Supplemental Educational Services
Supplemental educational services (SES) are additional academic instruction provided outside of the regular school day and designed to increase the academic achievement of students attending schools in Program Improvement (PI) Years 2 through 5. SES, or free tutoring, must be high quality, research based, and specifically designed to increase student academic achievement. Eligible students are all low-income students who attend Title I PI Years 2 through 5 schools.
Students enrolled in a public school that is identified for Program Improvement (PI) have the option to transfer to a school in the local educational agency (LEA) that is not in PI, with paid transportation.
Under the Elementary and Secondary Education Act (ESEA), students who attend a Title I-funded school that is identified for school improvement, corrective action, or restructuring are eligible to participate in the Public School Choice (Choice) Program. This provision allows ALL students attending a Program Improvement (PI) school the option to transfer to another public school, including a public charter school, that is within the local educational agency (LEA) and that is not in PI or is not persistently dangerous.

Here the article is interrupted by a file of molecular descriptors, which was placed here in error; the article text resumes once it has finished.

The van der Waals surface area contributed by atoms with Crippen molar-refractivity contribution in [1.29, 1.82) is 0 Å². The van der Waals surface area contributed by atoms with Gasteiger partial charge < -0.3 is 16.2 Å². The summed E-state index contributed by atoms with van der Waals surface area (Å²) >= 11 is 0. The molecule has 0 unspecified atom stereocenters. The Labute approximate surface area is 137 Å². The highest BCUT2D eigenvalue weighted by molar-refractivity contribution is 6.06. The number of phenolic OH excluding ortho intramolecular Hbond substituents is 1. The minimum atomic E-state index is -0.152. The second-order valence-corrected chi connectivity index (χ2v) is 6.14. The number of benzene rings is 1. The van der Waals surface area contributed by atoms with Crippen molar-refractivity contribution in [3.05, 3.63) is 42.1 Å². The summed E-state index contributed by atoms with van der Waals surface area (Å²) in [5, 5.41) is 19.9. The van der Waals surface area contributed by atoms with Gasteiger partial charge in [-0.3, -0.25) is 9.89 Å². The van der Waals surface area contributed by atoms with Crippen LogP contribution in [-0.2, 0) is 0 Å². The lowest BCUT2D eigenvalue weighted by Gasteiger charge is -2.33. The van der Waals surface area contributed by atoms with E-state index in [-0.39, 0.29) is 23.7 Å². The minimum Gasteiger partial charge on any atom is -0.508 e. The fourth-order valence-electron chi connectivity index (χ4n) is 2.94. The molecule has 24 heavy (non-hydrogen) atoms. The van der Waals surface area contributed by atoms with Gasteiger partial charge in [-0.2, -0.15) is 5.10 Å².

The option of Choice must be made available to all students the first year a school is identified for PI and all subsequent years thereafter, until the school has made adequate yearly progress for two consecutive years and exits the PI status. LEAs must offer more than one school of choice if more than one non-PI school is available although they should strive to provide as many schools of choice as possible. The final decision as to which school a student attends is up to the LEA while it must take parents' preferences into consideration in their decision-making.
Students who exercise their right to attend another school under the school choice provision must be given the option to continue to attend that school until they complete the highest grade of that school, even if the home school is no longer in PI, corrective action, or restructuring.
LEAs that are offering Choice must provide transportation to students to, and from the school of choice until the home school exits PI. An LEA may continue to pay for transportation but is no longer required to do so because the school of choice no longer meets the statutory and regulatory requirements as a school of choice. LEAs are required to set aside an amount equal to 20 percent of the Title I, Part A allocation to be expended on Public School Choice and the Supplemental Educational Services (SES) programs. If funds to provide Choice transportation are limited, the LEA may give first priority to lowest-achieving students from low-income families based on achievement levels as evaluated by objective educational measures.
|California English Language Development Test (CELDT) Information
|Overview of the California English Language Development Standards and Proficiency Level Descriptors